The gloomy, but accurate, words forming today’s title were penned by Damon Linker in “How Ireland’s gay marriage vote exposes the catch-22 of modern Christianity“.
That equality always wins is our predicament. It wasn’t always true, and since there is no force more destructive, it won’t always be true, either. And since those of us alive now are fated to suffer its ill effects, it is our duty to catalog its calamitous consequences in the service of future generations.
So, gmarriage never made much progress until one of its proponents hit upon the happy idea of calling it “marriage equality”. How can one stand against equality? One can’t. The Western mind has little or no resistance against any argument phrased in terms of equality. Hearing it creates a fog. It is the slayer of sanity. That any thing or situation should be unequal is intolerable, even if in inequality is impossible to remove, or even if removing it causes more harm than good.
Linker, though he doesn’t know it, poor soul, is right when he diagnoses the Egalitarian Virus as a corruption of Christianity, though of course he doesn’t see it as a bug of that man-made religion, but as a feature.
As I suggested in a column back in February 2014, the movement for gay marriage appeals to the ideal of equality — and the ideal of equality originated with Jesus Christ, “who taught the equal dignity of all persons, and declared in the Sermon on the Mount that the last shall be first and the first shall be last, and that the meek shall inherit the earth.” As I also noted, “These are among the most subversive teachings ever uttered — and … Western civilization has been working out their logic for the better part of two millennia, as political communities have applied Christ’s egalitarian teachings in stricter and stricter terms.”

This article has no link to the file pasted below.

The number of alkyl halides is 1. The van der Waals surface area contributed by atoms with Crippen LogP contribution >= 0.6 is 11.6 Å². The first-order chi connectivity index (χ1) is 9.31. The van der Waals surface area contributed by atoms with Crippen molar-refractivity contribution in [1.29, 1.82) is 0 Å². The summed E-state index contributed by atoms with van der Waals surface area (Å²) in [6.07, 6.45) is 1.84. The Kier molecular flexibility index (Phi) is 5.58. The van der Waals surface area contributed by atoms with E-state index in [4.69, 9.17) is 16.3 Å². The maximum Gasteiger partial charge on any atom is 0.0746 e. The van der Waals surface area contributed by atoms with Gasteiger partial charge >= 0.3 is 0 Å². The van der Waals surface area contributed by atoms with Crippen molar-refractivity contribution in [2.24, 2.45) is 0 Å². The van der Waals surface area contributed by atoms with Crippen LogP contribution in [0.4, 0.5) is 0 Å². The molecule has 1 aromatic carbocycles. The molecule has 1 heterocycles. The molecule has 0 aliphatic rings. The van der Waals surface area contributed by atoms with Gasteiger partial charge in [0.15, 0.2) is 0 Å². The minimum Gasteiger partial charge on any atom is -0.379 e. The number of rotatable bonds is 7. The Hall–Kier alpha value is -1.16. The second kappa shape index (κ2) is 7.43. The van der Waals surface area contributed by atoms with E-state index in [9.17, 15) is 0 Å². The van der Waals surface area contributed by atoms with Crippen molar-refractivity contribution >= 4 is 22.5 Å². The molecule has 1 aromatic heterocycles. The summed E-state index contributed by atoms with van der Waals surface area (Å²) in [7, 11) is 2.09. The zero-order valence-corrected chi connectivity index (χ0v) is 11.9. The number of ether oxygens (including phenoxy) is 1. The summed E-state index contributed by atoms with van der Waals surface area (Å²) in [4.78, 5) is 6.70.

That paragraph demonstrates the horrors of replacing thought with ideology. If the meek inherit the earth, then the meek will have something the non-meek don’t. Inequality. If the last are first, then they become first and the first last, another inequality.
Egalitarian Christians always manage to forget the parable of the talents (a clever pun in English). “For the kingdom of heaven is as a man travelling into a far country, who called his own servants, and delivered unto them his goods. And unto one he gave five talents, to another two, and to another one; to every man according to his several ability; and straightway took his journey.” Inequality is built right into the system.
And there are many more examples. Just as there are in real life. Some people are men, others women. Inequality. Some are tall and some short. Inequality. Some smart, some dumb. Inequality. Some born yesterday, some today; some born there, some here. Inequalities. Trying to eliminate inequality is like passing laws to forbid mountains (one area of land towers above another, you see).
But Linker’s right about one thing: political communities have applied egalitarian teachings in stricter and stricter terms. And will continue to do so. Linker: “we live in a culture in which reformers who successfully claim the mantle of equality inevitably triumph — because those who oppose equality find it impossible to gain public traction for their own side of the argument.”
That’s right, too. The only mistake is to cheer on this murderous force.
Equality always wins. And when it does, the victory is in a very real sense a triumph for the moral teachings of Jesus Christ, whether or not the reformers view their efforts in religious terms. No institution — not even a church founded in Christ’s name — can withstand the subversive power of his message. Confronted by critics preaching equality, defenders of the institution’s authority and traditions invariably end up sounding like modern-day Pharisees upholding abstract rules and ancient privileges against a gospel of love and universal dignity. It’s fruitless.
Except for the falsity (and absurdity) of claiming the “moral teachings” of our Lord are egalitarian, Linker’s on the money again. The institutional Church cannot stand against Equality. And what cannot stand, won’t. It will crumble, like in Ireland, everywhere equality is embraced. It’s not that it will fall everywhere—that’s guaranteed not to happen—but it will in many places.
There is only one weapon against Equality, only one force which stops it, just one lance sharp enough to pierce its black heart. Inequality. The sooner that it is taken up, the better.